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Pivotal gets acquired, merges with Talisma

A private equity firm will acquire midmarket CRM vendor Pivotal at the same time that Pivotal joins forces with customer service software firm Talisma.

Acquisition activity is once again kicking up in the CRM space with two deals that will change the face of midmarket vendor Pivotal Corp.

Today the Vancouver, British Columbia, company announced it would be acquired by Oak Investment Partners, a private equity firm, in a $48 million cash deal. In an added twist, Pivotal also said it would merge with Kirkland, Wash.-based Talisma Corp., a customer service software firm.

Terms of the merger were not released.

Pivotal CEO Bo Manning said the Oak Investment acquisition will give Pivotal secure financial backing without being "a slave to quarterly financials." Once the deal is complete, Pivotal will no longer be publicly traded.

He added that merging with Talisma will add new e-service capabilities, as well as double Pivotal's research and technical support staff. Together, the companies will have more than 700 employees.

Talisma competes with companies like eGain Communications Corp., Kana Inc. and RightNow Technologies Inc., offering e-mail management, prospect management, marketing campaign management and B2B chat capabilities.

Initially, the companies will continue to execute on their current product road maps, but they plan to eventually combine their offerings, executives said.

"We're going to take everything that makes sense from the two companies and move them into a single code base, most likely Pivotal's," said Talisma CEO Dan Vetras.

Together, Pivotal and Talisma have roughly 2,000 customers; they sell to few of the same companies.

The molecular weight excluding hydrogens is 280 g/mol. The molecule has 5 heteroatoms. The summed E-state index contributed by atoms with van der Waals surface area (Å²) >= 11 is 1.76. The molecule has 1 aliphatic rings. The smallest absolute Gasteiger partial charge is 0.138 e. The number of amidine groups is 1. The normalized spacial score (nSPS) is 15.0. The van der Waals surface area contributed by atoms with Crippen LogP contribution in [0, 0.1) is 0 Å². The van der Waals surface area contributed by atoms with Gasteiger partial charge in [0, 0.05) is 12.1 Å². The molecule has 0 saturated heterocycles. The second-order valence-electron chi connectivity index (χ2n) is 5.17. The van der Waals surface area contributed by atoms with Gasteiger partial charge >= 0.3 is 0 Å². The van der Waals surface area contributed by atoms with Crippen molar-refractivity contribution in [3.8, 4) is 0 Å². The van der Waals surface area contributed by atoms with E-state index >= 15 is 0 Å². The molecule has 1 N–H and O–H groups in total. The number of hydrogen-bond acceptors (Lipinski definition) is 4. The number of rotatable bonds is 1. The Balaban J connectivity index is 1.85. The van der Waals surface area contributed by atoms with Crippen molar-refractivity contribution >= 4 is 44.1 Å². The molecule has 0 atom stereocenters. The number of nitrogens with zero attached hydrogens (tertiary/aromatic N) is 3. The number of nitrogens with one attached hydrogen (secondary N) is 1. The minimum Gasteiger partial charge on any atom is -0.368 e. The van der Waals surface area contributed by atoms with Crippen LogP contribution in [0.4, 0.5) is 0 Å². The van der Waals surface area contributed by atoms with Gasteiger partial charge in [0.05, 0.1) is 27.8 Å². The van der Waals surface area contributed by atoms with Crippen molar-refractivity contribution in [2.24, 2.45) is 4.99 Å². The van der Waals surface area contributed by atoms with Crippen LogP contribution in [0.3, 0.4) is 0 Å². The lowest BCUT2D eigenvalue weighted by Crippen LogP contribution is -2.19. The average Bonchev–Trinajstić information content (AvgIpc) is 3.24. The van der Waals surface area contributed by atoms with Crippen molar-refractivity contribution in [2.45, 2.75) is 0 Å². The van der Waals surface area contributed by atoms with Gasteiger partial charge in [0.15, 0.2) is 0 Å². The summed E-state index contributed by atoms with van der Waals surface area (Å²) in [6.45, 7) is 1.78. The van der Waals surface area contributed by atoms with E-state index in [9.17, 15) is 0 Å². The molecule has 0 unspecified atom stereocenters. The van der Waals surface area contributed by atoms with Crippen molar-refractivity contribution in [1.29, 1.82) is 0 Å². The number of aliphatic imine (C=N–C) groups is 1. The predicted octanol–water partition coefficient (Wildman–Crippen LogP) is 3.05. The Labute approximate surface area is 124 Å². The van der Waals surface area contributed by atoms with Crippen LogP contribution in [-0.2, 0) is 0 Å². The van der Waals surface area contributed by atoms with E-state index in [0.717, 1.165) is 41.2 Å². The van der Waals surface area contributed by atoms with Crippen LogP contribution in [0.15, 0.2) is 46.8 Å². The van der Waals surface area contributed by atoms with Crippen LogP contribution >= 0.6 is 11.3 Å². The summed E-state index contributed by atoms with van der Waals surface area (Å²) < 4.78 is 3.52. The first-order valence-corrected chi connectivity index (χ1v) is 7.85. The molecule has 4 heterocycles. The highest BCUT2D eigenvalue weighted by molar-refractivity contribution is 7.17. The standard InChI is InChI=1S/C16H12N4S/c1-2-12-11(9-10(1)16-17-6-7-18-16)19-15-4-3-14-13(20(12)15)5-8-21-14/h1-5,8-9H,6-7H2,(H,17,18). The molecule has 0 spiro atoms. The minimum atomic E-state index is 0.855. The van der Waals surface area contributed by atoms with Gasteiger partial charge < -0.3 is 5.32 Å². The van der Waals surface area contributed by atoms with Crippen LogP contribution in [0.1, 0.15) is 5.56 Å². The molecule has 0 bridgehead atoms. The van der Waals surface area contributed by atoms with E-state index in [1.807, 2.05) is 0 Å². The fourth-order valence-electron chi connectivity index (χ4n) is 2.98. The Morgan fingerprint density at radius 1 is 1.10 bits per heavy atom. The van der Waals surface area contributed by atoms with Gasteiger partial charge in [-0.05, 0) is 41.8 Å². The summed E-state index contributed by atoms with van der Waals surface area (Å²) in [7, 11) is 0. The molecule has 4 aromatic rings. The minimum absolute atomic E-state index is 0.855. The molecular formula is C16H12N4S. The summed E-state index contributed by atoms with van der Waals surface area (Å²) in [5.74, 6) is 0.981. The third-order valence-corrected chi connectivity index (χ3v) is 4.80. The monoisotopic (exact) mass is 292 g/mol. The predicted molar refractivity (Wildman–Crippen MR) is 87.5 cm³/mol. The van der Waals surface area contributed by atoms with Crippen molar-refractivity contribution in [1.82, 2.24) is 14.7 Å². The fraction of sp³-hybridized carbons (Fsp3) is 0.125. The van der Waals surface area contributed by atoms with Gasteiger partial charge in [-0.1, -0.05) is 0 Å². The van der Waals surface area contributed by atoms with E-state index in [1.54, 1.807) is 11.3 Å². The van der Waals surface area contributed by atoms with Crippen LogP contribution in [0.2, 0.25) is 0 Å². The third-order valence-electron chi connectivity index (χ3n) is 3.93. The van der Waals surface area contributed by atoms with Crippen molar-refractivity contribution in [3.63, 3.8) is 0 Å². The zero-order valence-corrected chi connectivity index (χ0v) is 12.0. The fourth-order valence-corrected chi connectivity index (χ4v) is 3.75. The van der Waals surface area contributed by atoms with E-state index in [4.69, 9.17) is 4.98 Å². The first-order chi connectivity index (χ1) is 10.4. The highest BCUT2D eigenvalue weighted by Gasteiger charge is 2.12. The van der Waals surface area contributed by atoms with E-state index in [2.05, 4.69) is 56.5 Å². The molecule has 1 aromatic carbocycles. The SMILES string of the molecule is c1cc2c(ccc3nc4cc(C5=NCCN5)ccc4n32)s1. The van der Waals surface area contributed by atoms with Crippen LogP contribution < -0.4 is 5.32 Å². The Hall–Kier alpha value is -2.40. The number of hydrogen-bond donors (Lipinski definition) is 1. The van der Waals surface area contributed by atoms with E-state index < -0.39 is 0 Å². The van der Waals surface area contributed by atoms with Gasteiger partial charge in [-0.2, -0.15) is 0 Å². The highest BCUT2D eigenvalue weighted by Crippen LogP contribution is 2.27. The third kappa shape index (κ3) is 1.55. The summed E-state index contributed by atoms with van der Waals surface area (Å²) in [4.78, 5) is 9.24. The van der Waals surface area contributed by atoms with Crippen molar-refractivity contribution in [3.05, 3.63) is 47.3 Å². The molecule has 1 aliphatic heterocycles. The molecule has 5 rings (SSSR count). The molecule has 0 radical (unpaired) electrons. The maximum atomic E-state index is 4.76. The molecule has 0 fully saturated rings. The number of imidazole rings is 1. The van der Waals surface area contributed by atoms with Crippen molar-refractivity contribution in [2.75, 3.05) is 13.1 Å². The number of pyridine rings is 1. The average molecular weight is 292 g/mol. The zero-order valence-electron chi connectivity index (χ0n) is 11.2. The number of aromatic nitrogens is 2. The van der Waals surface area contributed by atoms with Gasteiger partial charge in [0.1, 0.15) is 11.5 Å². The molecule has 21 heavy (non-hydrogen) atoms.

"There are big cross-sell opportunities here," Manning said.

Kelly Ferguson, an analyst with Current Analysis in Sterling, Va., said the deal "makes perfect sense." It allows Pivotal to scale up in the competitive CRM midmarket and gives customers added service functionality, she said.

"Since Talisma has a Web-based architecture, I don't imagine the move to a Pivotal code base should be much of a concern to customers," Ferguson said.

Investors in the publicly held Pivotal will receive $1.78 per share, though they may get an extra 3 cents per share, depending on the company's financial performance through Oct. 16. Twenty-seven million shares are outstanding.

Pivotal shares opened Wednesday at $1.82.

Pivotal's board has signed off on both deals. They are still subject to regulatory approval but are expected to close by December.

Oak Investment Partners is a big investor in Talisma and was an original investor in Pivotal, executives said.

Talisma was founded in India, and 80% of its employees are located there. Pivotal has 70 staffers in India. Operations there will play a large role in driving down costs, executives said.

Manning will stay on as president and CEO of Pivotal; Vetras will assume the role of chief operating officer.

Today's developments are the latest in a string of mergers and acquisitions hitting the enterprise applications space. In addition to Oracle Corp.'s lingering takeover bid for PeopleSoft Inc., this summer PeopleSoft completed its acquisition of J.D. Edwards & Co. Other recent acquisitions include Business Objects buying Crystal Decisions Inc. and Hyperion Solutions Corp. taking over Brio Software Inc.


Timeline: Following the Oracle-PeopleSoft takeover activity

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